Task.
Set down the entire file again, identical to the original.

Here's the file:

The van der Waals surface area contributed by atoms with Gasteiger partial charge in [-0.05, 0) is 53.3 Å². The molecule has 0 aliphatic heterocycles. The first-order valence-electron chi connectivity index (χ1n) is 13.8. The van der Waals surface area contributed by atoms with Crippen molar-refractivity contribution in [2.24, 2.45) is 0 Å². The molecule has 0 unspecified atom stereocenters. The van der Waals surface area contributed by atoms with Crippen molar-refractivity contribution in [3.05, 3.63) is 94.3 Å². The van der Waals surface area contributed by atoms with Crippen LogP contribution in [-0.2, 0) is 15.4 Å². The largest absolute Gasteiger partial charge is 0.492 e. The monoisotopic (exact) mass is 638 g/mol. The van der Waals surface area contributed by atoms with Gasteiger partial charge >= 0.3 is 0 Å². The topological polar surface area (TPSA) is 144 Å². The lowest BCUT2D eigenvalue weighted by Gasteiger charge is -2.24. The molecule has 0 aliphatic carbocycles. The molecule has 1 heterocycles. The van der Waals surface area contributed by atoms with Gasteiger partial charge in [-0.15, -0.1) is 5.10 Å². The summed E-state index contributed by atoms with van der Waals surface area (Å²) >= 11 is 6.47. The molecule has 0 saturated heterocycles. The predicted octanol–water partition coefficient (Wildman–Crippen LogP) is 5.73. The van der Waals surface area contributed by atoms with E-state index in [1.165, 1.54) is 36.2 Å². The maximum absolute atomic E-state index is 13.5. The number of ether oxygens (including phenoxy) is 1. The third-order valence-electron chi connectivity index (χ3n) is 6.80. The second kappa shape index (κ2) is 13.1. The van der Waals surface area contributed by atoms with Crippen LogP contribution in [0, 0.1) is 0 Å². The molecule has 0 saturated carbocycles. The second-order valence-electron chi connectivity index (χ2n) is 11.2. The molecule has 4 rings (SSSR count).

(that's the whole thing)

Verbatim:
The van der Waals surface area contributed by atoms with Gasteiger partial charge in [-0.05, 0) is 53.3 Å². The molecule has 0 aliphatic heterocycles. The first-order valence-electron chi connectivity index (χ1n) is 13.8. The van der Waals surface area contributed by atoms with Crippen molar-refractivity contribution in [2.24, 2.45) is 0 Å². The molecule has 0 unspecified atom stereocenters. The van der Waals surface area contributed by atoms with Crippen molar-refractivity contribution in [3.05, 3.63) is 94.3 Å². The van der Waals surface area contributed by atoms with Crippen LogP contribution in [-0.2, 0) is 15.4 Å². The largest absolute Gasteiger partial charge is 0.492 e. The monoisotopic (exact) mass is 638 g/mol. The van der Waals surface area contributed by atoms with Gasteiger partial charge >= 0.3 is 0 Å². The topological polar surface area (TPSA) is 144 Å². The lowest BCUT2D eigenvalue weighted by Gasteiger charge is -2.24. The molecule has 0 aliphatic carbocycles. The molecule has 1 heterocycles. The van der Waals surface area contributed by atoms with Gasteiger partial charge in [-0.15, -0.1) is 5.10 Å². The summed E-state index contributed by atoms with van der Waals surface area (Å²) >= 11 is 6.47. The molecule has 0 saturated heterocycles. The predicted octanol–water partition coefficient (Wildman–Crippen LogP) is 5.73. The van der Waals surface area contributed by atoms with E-state index in [1.165, 1.54) is 36.2 Å². The maximum absolute atomic E-state index is 13.5. The number of ether oxygens (including phenoxy) is 1. The third-order valence-electron chi connectivity index (χ3n) is 6.80. The second kappa shape index (κ2) is 13.1. The van der Waals surface area contributed by atoms with Crippen LogP contribution in [0, 0.1) is 0 Å². The molecule has 0 saturated carbocycles. The second-order valence-electron chi connectivity index (χ2n) is 11.2. The molecule has 4 rings (SSSR count).